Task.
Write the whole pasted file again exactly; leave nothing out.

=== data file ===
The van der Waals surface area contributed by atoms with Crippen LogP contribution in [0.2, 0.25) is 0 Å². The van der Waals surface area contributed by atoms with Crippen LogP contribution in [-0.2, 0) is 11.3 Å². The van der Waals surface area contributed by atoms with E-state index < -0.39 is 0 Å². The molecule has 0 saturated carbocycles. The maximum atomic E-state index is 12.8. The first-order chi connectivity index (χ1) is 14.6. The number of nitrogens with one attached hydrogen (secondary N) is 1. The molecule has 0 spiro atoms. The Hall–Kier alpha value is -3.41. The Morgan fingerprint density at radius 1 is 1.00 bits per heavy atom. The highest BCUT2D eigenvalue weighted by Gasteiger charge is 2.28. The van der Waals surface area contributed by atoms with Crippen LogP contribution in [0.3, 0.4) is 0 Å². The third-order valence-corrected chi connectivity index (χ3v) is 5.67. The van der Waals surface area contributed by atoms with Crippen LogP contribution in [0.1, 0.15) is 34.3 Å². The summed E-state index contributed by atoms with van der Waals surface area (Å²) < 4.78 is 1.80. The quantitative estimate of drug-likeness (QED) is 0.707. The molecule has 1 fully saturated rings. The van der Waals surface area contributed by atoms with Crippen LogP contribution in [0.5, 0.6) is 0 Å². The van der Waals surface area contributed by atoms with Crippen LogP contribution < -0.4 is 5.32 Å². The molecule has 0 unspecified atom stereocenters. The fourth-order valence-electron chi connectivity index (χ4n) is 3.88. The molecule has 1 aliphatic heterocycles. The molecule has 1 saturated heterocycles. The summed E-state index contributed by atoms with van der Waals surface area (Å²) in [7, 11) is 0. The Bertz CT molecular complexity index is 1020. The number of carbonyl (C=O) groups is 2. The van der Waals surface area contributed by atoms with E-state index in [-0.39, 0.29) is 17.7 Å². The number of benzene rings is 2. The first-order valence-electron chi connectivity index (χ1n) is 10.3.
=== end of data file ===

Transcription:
The van der Waals surface area contributed by atoms with Crippen LogP contribution in [0.2, 0.25) is 0 Å². The van der Waals surface area contributed by atoms with Crippen LogP contribution in [-0.2, 0) is 11.3 Å². The van der Waals surface area contributed by atoms with E-state index < -0.39 is 0 Å². The molecule has 0 saturated carbocycles. The maximum atomic E-state index is 12.8. The first-order chi connectivity index (χ1) is 14.6. The number of nitrogens with one attached hydrogen (secondary N) is 1. The molecule has 0 spiro atoms. The Hall–Kier alpha value is -3.41. The Morgan fingerprint density at radius 1 is 1.00 bits per heavy atom. The highest BCUT2D eigenvalue weighted by Gasteiger charge is 2.28. The van der Waals surface area contributed by atoms with Crippen LogP contribution in [0.3, 0.4) is 0 Å². The third-order valence-corrected chi connectivity index (χ3v) is 5.67. The van der Waals surface area contributed by atoms with Crippen LogP contribution in [0.1, 0.15) is 34.3 Å². The summed E-state index contributed by atoms with van der Waals surface area (Å²) < 4.78 is 1.80. The quantitative estimate of drug-likeness (QED) is 0.707. The molecule has 1 fully saturated rings. The van der Waals surface area contributed by atoms with Crippen LogP contribution in [0.5, 0.6) is 0 Å². The van der Waals surface area contributed by atoms with Crippen LogP contribution < -0.4 is 5.32 Å². The molecule has 0 unspecified atom stereocenters. The fourth-order valence-electron chi connectivity index (χ4n) is 3.88. The molecule has 1 aliphatic heterocycles. The molecule has 1 saturated heterocycles. The summed E-state index contributed by atoms with van der Waals surface area (Å²) in [7, 11) is 0. The Bertz CT molecular complexity index is 1020. The number of carbonyl (C=O) groups is 2. The van der Waals surface area contributed by atoms with E-state index in [-0.39, 0.29) is 17.7 Å². The number of benzene rings is 2. The first-order valence-electron chi connectivity index (χ1n) is 10.3.